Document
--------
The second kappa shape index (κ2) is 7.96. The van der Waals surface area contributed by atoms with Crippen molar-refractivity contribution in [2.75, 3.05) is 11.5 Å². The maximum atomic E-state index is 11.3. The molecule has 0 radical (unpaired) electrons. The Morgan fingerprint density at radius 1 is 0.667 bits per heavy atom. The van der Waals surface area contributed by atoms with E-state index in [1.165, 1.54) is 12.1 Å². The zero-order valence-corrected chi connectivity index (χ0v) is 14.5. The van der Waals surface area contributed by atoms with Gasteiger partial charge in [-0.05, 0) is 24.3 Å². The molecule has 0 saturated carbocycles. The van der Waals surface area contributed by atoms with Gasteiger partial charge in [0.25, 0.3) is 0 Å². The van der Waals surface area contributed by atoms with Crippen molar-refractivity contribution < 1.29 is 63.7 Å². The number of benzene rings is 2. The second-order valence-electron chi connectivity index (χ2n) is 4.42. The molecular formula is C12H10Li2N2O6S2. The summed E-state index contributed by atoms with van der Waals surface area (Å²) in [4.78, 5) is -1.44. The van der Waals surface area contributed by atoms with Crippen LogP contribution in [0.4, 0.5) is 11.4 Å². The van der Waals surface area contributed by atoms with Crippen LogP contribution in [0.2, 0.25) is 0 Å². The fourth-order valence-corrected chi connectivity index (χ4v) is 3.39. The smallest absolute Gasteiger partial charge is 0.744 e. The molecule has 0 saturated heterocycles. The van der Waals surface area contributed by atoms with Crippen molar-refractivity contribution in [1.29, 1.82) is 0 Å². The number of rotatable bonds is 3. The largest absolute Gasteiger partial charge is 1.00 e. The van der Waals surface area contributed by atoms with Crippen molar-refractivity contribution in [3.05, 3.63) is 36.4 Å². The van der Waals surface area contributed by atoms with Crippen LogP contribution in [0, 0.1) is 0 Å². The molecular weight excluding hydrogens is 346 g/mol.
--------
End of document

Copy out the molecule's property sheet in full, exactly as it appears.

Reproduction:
The second kappa shape index (κ2) is 7.96. The van der Waals surface area contributed by atoms with Crippen molar-refractivity contribution in [2.75, 3.05) is 11.5 Å². The maximum atomic E-state index is 11.3. The molecule has 0 radical (unpaired) electrons. The Morgan fingerprint density at radius 1 is 0.667 bits per heavy atom. The van der Waals surface area contributed by atoms with E-state index in [1.165, 1.54) is 12.1 Å². The zero-order valence-corrected chi connectivity index (χ0v) is 14.5. The van der Waals surface area contributed by atoms with Gasteiger partial charge in [-0.05, 0) is 24.3 Å². The molecule has 0 saturated carbocycles. The van der Waals surface area contributed by atoms with Gasteiger partial charge in [0.25, 0.3) is 0 Å². The van der Waals surface area contributed by atoms with Crippen molar-refractivity contribution < 1.29 is 63.7 Å². The number of benzene rings is 2. The second-order valence-electron chi connectivity index (χ2n) is 4.42. The molecular formula is C12H10Li2N2O6S2. The summed E-state index contributed by atoms with van der Waals surface area (Å²) in [4.78, 5) is -1.44. The van der Waals surface area contributed by atoms with Crippen LogP contribution in [0.4, 0.5) is 11.4 Å². The van der Waals surface area contributed by atoms with Crippen LogP contribution in [0.2, 0.25) is 0 Å². The fourth-order valence-corrected chi connectivity index (χ4v) is 3.39. The smallest absolute Gasteiger partial charge is 0.744 e. The molecule has 0 saturated heterocycles. The van der Waals surface area contributed by atoms with Crippen molar-refractivity contribution in [1.29, 1.82) is 0 Å². The number of rotatable bonds is 3. The largest absolute Gasteiger partial charge is 1.00 e. The van der Waals surface area contributed by atoms with Crippen molar-refractivity contribution in [3.05, 3.63) is 36.4 Å². The van der Waals surface area contributed by atoms with Crippen LogP contribution in [0, 0.1) is 0 Å². The molecular weight excluding hydrogens is 346 g/mol.